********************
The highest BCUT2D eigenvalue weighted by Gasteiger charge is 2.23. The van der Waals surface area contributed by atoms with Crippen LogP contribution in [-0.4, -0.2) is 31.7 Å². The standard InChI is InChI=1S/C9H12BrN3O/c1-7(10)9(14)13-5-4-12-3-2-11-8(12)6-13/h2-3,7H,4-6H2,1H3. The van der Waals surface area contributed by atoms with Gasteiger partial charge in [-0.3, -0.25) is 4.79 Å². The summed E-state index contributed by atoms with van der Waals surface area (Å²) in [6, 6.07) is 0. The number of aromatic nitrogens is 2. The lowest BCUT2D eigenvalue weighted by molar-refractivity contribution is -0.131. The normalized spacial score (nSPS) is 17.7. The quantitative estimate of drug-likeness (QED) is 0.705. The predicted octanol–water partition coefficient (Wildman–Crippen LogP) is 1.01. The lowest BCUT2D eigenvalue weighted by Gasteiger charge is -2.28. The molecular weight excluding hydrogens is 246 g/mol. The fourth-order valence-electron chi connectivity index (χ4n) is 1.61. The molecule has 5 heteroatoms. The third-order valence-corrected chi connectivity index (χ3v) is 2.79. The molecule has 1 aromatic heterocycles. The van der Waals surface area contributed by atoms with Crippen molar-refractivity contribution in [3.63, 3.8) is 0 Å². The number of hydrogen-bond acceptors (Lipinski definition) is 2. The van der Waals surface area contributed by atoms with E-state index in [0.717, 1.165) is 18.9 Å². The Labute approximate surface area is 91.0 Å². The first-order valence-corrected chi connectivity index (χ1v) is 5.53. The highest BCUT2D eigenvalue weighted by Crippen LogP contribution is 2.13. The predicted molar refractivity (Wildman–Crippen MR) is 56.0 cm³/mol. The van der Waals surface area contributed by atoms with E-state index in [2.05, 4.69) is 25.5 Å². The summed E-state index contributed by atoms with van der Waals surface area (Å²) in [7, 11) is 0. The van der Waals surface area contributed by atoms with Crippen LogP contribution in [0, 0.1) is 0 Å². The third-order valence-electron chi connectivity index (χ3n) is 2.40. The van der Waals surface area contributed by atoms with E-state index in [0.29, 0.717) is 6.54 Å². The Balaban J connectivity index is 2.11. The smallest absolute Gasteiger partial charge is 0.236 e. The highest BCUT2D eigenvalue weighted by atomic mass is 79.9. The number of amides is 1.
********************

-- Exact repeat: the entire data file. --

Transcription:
The highest BCUT2D eigenvalue weighted by Gasteiger charge is 2.23. The van der Waals surface area contributed by atoms with Crippen LogP contribution in [-0.4, -0.2) is 31.7 Å². The standard InChI is InChI=1S/C9H12BrN3O/c1-7(10)9(14)13-5-4-12-3-2-11-8(12)6-13/h2-3,7H,4-6H2,1H3. The van der Waals surface area contributed by atoms with Gasteiger partial charge in [-0.3, -0.25) is 4.79 Å². The summed E-state index contributed by atoms with van der Waals surface area (Å²) in [6, 6.07) is 0. The number of aromatic nitrogens is 2. The lowest BCUT2D eigenvalue weighted by molar-refractivity contribution is -0.131. The normalized spacial score (nSPS) is 17.7. The quantitative estimate of drug-likeness (QED) is 0.705. The predicted octanol–water partition coefficient (Wildman–Crippen LogP) is 1.01. The lowest BCUT2D eigenvalue weighted by Gasteiger charge is -2.28. The molecular weight excluding hydrogens is 246 g/mol. The fourth-order valence-electron chi connectivity index (χ4n) is 1.61. The molecule has 5 heteroatoms. The third-order valence-corrected chi connectivity index (χ3v) is 2.79. The molecule has 1 aromatic heterocycles. The van der Waals surface area contributed by atoms with Crippen molar-refractivity contribution in [3.63, 3.8) is 0 Å². The number of hydrogen-bond acceptors (Lipinski definition) is 2. The van der Waals surface area contributed by atoms with E-state index in [0.717, 1.165) is 18.9 Å². The Labute approximate surface area is 91.0 Å². The first-order valence-corrected chi connectivity index (χ1v) is 5.53. The highest BCUT2D eigenvalue weighted by Crippen LogP contribution is 2.13. The predicted molar refractivity (Wildman–Crippen MR) is 56.0 cm³/mol. The van der Waals surface area contributed by atoms with E-state index in [2.05, 4.69) is 25.5 Å². The summed E-state index contributed by atoms with van der Waals surface area (Å²) in [7, 11) is 0. The van der Waals surface area contributed by atoms with Crippen LogP contribution in [0, 0.1) is 0 Å². The third-order valence-electron chi connectivity index (χ3n) is 2.40. The van der Waals surface area contributed by atoms with E-state index in [0.29, 0.717) is 6.54 Å². The Balaban J connectivity index is 2.11. The smallest absolute Gasteiger partial charge is 0.236 e. The highest BCUT2D eigenvalue weighted by atomic mass is 79.9. The number of amides is 1.